This study aimed to evaluate racial/ethnic differences in lung cancer incidence and mortality in the Women's Health Initiative Study, a longitudinal prospective cohort evaluation of postmenopausal women recruited from 40 clinical centers.
Multidisciplinary tumor board meetings are common in cancer care, but limited evidence is available about their benefits. We assessed the associations of tumor board participation and structure with care delivery and patient outcomes.
CT lung cancer screening turns out to be like many new medical technologies: It improves health but is quite expensive. Moreover, it needs implementation that targets those most likely to benefit and provides them the care they need efficiently.
CT screening reduced death from lung cancer by 20% during a 6 year trial among heavy smokers age 50-74; the cost was about $81,000/QALY gained. If screening is extended to not-so-heavy smokers, its value falls dramatically, and radiation risks may outweigh screening gains.
Both practice environment and patient clinical and demographic characteristics are associated with cancer clinical trial enrollment; simultaneous intervention may be required when trying to increase enrollment rates.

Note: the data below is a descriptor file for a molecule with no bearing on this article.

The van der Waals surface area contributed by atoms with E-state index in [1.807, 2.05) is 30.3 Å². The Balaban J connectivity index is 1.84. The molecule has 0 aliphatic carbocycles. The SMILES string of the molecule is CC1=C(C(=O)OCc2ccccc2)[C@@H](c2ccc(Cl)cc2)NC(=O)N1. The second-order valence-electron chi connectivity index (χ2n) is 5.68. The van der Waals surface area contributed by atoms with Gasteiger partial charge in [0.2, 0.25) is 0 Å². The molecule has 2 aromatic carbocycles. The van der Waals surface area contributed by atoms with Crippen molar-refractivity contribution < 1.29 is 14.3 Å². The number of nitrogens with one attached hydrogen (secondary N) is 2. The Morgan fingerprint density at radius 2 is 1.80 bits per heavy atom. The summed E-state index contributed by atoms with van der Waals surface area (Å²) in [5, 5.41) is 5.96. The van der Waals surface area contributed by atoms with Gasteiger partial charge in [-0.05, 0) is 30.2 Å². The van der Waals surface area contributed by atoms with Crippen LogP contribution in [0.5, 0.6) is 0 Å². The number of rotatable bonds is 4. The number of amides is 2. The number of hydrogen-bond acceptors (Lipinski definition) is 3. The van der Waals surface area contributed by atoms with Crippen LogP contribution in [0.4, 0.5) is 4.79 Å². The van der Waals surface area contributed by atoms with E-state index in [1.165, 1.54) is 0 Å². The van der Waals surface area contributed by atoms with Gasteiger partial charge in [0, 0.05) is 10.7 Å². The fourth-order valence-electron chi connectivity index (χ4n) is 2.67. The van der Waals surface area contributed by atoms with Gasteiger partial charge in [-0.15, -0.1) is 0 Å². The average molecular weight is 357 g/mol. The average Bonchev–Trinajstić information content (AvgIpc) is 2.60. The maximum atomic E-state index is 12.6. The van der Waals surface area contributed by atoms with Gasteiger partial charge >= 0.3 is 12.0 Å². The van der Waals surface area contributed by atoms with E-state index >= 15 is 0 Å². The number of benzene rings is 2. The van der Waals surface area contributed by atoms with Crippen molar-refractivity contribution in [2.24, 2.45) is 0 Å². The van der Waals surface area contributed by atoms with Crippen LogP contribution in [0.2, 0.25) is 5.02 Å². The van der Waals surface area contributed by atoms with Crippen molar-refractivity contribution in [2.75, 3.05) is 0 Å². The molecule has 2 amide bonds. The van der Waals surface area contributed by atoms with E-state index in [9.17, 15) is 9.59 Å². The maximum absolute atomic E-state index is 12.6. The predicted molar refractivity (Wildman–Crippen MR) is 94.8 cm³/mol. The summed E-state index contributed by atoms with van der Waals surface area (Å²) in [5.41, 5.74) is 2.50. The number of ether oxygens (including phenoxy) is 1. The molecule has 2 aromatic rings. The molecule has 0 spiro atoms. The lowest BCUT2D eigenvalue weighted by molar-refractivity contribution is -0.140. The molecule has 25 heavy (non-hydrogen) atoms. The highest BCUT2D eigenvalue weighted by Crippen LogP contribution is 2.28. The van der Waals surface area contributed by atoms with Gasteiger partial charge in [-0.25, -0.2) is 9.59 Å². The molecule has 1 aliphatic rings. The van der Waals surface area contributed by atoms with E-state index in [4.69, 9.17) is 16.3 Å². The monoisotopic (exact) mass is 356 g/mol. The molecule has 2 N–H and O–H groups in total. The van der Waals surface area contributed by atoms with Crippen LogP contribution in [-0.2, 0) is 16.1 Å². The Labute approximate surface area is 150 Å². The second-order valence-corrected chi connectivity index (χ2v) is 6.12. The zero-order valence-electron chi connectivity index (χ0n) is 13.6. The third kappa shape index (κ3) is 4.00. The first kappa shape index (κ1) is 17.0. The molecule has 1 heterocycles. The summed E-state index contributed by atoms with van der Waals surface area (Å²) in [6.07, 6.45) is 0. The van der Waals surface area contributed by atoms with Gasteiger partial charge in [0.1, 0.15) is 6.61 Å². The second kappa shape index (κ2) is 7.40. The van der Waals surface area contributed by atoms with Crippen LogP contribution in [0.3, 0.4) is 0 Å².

In a Northern Italian population, the absolute risk of lung cancer among never smokers is higher in women than men but among smokers is lower in women than men. Lexpit regression is a novel approach to additive-multiplicative risk modeling that can contribute to clearer interpretation of population-based case–control studies.
Nurses play a key role in educating cancer patients and their caregivers on how to effectively cope with and manage cancer. African American caregivers may benefit from interventions tailored to their specific caregiving experience.
The Medicare Prescription Drug, Improvement, and Modernization Act reduced payment for certain chemotherapy drugs. The changes increased the likelihood that lung cancer patients received chemotherapy, but physicians switched to other high margin drugs.
U.S. patients' reports and ratings of cancer care differed significantly by race, language, and health status. Asian/Pacific Islanders, Chinese speakers, and those in worse health reported worse interpersonal care, such as poor communication.